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Going To Boot Camp 531

Posted by Zonk
from the sir-yes-sir dept.
An anonymous reader writes "PC World has first impressions of what it's like to run Windows with Boot Camp, the recently announced official dual-boot software for the Intel Macs." From the article: "Back in Windows, I got right down to business and installed a few games to put the graphics and sound support to the test. The quick and dirty verdict on performance? Most impressive. Doom 3 and Far Cry both ran smoothly with high-end graphics options turned on. In both cases, I had to tweak visual settings manually, since the games automatically set themselves to very low settings. Far Cry, for example, autodetected very low settings, but it ran without a hitch when I bumped the resolution up to 1280 by 720, with all visual quality options set to 'High.'"
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Going To Boot Camp

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  • by tpgp (48001) on Thursday April 06, 2006 @10:11AM (#15076282) Homepage
    How many mac users felt dirty reading the following comments?
    ....preferences page that Boot Camp installs to ensure that XP was set as the default OS.....
    and
    I'd think I was working on a standard Windows PC with a wide-screen monitor. And that's exactly what you'd want from a usable dual-boot system.
  • Let me guess... (Score:5, Insightful)

    by mwvdlee (775178) on Thursday April 06, 2006 @10:12AM (#15076285) Homepage
    ...it's just like running Windows XP on any other x86 hardware, but in a bright white box?
  • by avalys (221114) on Thursday April 06, 2006 @10:28AM (#15076507)
    To everyone who thinks this is going to be Apple's demise, you are completely wrong. No one buys a Mac for the hardware. Apple blathers on and on about how they're a hardware company, but that's bull. They're a software company, and they make the best desktop operating system on the planet.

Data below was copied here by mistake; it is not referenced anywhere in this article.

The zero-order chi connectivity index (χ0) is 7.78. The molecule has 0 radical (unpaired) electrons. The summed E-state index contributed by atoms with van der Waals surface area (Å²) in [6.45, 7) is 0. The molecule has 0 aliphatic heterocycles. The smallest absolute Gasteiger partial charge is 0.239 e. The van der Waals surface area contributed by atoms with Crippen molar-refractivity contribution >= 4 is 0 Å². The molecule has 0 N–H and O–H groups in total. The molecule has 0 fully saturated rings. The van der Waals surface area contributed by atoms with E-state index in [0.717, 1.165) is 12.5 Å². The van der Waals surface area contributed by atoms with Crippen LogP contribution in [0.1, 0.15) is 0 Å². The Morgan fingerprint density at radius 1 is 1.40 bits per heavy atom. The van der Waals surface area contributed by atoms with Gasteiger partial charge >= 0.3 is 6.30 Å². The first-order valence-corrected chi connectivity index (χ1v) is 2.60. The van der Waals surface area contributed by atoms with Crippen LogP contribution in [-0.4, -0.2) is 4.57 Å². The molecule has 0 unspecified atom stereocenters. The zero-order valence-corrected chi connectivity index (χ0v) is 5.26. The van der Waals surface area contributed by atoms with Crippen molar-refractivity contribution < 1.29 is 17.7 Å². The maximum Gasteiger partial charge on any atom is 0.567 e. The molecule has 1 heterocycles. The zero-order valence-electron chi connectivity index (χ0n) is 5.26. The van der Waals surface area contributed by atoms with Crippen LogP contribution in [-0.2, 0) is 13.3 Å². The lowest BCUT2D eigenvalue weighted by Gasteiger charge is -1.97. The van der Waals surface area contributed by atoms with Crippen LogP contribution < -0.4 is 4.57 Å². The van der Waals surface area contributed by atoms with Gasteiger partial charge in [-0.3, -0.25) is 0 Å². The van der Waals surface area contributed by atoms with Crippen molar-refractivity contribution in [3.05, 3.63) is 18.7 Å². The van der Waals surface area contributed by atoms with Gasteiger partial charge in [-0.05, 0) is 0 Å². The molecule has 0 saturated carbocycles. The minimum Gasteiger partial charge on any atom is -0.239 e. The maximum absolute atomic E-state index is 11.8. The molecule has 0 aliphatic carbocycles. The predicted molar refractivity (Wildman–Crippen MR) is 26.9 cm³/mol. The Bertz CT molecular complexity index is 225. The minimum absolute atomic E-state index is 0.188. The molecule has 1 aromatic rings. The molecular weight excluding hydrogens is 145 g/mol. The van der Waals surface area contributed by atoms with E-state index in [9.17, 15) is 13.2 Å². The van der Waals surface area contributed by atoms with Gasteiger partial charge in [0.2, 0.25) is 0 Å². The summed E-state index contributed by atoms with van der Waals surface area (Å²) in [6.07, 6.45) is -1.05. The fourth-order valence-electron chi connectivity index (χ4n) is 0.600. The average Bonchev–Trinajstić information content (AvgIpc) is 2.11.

No one is going to buy a Mac now to run Windows on it. They're going to buy a Mac because they've always wanted to try OS X, but they have a few stubborn applications that they need to run on Windows, and until now couldn't justify the risk of switching and losing access to them. People on here would say "Just keep a second computer!", but most people aren't interested in that.

    It is absurd to suggest that Apple is going to die now that people can run Windows on their Mac. The whole point of a Mac is NOT to run Windows. That's why people pay Apple's high prices - for the ability to run OS X. Companies are not going to stop making OS X software just because Apples can run Windows - if people wanted Windows, they would've bought a freaking Dell!

    What this does is make it possible, not convenient, for people to run any Windows applications that they still depend on. I don't understand why people think this means companies will stop porting applications to OS X - no one is going to tolerate dual-booting between OS X and Windows to use any major desktop application.

    The only things that will be affected are utility programs from small companies that don't primarily make software - for instance, I have a GPS unit and Meade Telescope that can both only be updated from Windows. I'd imagine any plans for Mac ports of those utilities are going to be put on hold (I doubt they even existed). That's a little bit annoying, but you have to take the bad with good.

    As for games, Mac gaming is not in an especially robust state at the moment anyway. I really don't care to see it die, I've never played a game on my Mac.

    Take my dad, for instance. He loves to play chess against Fritz 8 and over the net with Playchess.com, which I bought him a few years ago. But it only runs on Windows. He's been wanting to get a Mac when his current computer dies, but until now he wouldn't be able to run his favorite software. He doesn't mind the hassle of dual-booting.

    This will entice a huge population of people who have been teetering on the edge to make the switch. And now every time they reboot into OS X from Windows, or into Windows from OS X, the superiority of OS X will become clear. Even more so as time goes on, when the Windows installation becomes a spyware-infested, bloated piece of crap with fifteen different taskbar icons taking up 30MB of RAM each that starts to pause mysteriously after common tasks, and OS X just keeps humming along.

    I didn't have any plans to upgrade my PowerBook before this, but I'm going to pick up a MacBook Pro this weekend.
  • OS X games (Score:5, Insightful)

    by suzerain (245705) on Thursday April 06, 2006 @10:30AM (#15076524) Homepage
    One sad thing about this, as a Mac user and Mac gamer, is that this probably puts a big fat nail in the coffin for AAA OS X-native game titles. Or maybe it's less of a nail, and more like sticky tape, meaning the coffin can be reopened if OS X attains a bigger critical mass.